Over the past decade, the UK has also witnessed a dramatic increase in the number of children being charged and convicted of the most heinous of offences, including murder, under the principle of joint enterprise, which means that they did not even have to intend an offence to happen to be found guilty of it. This has resulted in numerous miscarriages of justice – with vulnerable and learning-disabled children being incarcerated for crimes that they did not intend to happen nor were they directly involved in. As a result of the joint enterprise rules, secondary parties have found themselves overly-criminalised and so a high proportion of children and ethnic minorities have found themselves facing lengthy prison sentences.
The law on joint enterprise is an affront to justice. It have resulted in hundreds of people being wrongly convicted of the most serious of crimes. It has drastically increased the prison population and exacerbated racial inequality. It has posed a serious threat to liberty in British society and the freedoms of individual liberties.
Thankfully, the Supreme Court of the United Kingdom- the highest court in the land- ruled on Thursday 18 February that the joint enterprise law has been wrongly interpreted for the past 30 years. In a unanimous decision in the appeal of R v. Jogee, the Justices declared that a key test imposed by judges in relation to joint enterprise cases- where the defendant acts in conjunction with the actual murderer but does not strike the fatal blow- had been incorrectly applied. The Supreme Court held that the justice system had erred in treating the fact that a secondary, co-defendant had foresight that the principal might carry out a killing as sufficient proof of guilt in assisting or encouraging them.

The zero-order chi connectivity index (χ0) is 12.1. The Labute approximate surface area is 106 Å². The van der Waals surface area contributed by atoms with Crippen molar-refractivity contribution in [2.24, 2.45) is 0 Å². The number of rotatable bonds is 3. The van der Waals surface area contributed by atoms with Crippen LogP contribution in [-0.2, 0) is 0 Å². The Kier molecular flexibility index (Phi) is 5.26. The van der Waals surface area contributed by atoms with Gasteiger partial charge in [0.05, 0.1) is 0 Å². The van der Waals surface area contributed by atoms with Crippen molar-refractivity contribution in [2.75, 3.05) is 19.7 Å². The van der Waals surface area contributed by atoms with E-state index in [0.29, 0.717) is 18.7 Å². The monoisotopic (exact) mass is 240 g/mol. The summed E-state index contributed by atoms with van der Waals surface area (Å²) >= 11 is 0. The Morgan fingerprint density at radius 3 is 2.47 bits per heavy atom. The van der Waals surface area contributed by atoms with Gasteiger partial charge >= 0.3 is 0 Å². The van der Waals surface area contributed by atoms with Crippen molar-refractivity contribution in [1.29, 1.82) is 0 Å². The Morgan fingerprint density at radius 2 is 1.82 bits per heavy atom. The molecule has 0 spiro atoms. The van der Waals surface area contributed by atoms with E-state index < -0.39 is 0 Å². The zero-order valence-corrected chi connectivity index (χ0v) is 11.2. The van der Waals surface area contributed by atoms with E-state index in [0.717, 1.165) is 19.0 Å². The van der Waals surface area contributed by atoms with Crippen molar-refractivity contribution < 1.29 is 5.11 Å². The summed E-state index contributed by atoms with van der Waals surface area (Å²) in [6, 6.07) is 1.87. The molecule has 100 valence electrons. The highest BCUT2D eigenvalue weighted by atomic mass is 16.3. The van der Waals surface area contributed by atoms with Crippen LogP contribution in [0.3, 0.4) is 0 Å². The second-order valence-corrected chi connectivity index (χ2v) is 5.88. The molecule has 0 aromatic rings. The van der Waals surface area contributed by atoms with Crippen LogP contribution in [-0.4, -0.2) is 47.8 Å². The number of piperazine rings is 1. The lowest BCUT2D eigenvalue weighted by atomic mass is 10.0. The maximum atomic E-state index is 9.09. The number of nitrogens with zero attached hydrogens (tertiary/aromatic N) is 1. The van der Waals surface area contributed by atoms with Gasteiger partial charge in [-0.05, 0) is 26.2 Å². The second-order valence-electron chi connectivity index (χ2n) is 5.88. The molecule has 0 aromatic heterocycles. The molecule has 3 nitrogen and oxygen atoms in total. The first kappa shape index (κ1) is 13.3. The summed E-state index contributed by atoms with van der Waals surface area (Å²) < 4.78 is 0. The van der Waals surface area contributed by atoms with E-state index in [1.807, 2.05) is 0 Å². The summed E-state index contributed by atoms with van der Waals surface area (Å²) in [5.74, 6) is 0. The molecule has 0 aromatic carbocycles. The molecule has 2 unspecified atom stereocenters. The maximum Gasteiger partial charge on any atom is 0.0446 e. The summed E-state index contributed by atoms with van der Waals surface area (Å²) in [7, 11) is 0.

In his judgment, the President of the Supreme Court, Lord Neuberger stated that, “The correct position is that … foresight of what the principal might do is evidence from which the jury may infer that he intended to assist or encourage to do so but it is for the jury to decide on the whole evidence of whether he had the necessary intent”.
As a result of the Supreme Court’s judgment, a member of a group can no longer be found guilty of an offence unless there is proof that he positively intended that it should be committed. Mere foresight of what someone else might do is not enough. The Supreme Court’s decision corrects a ghastly mistake in the law of joint enterprise, which until now has resulted in people being convicted of murder on a feeble legal ground.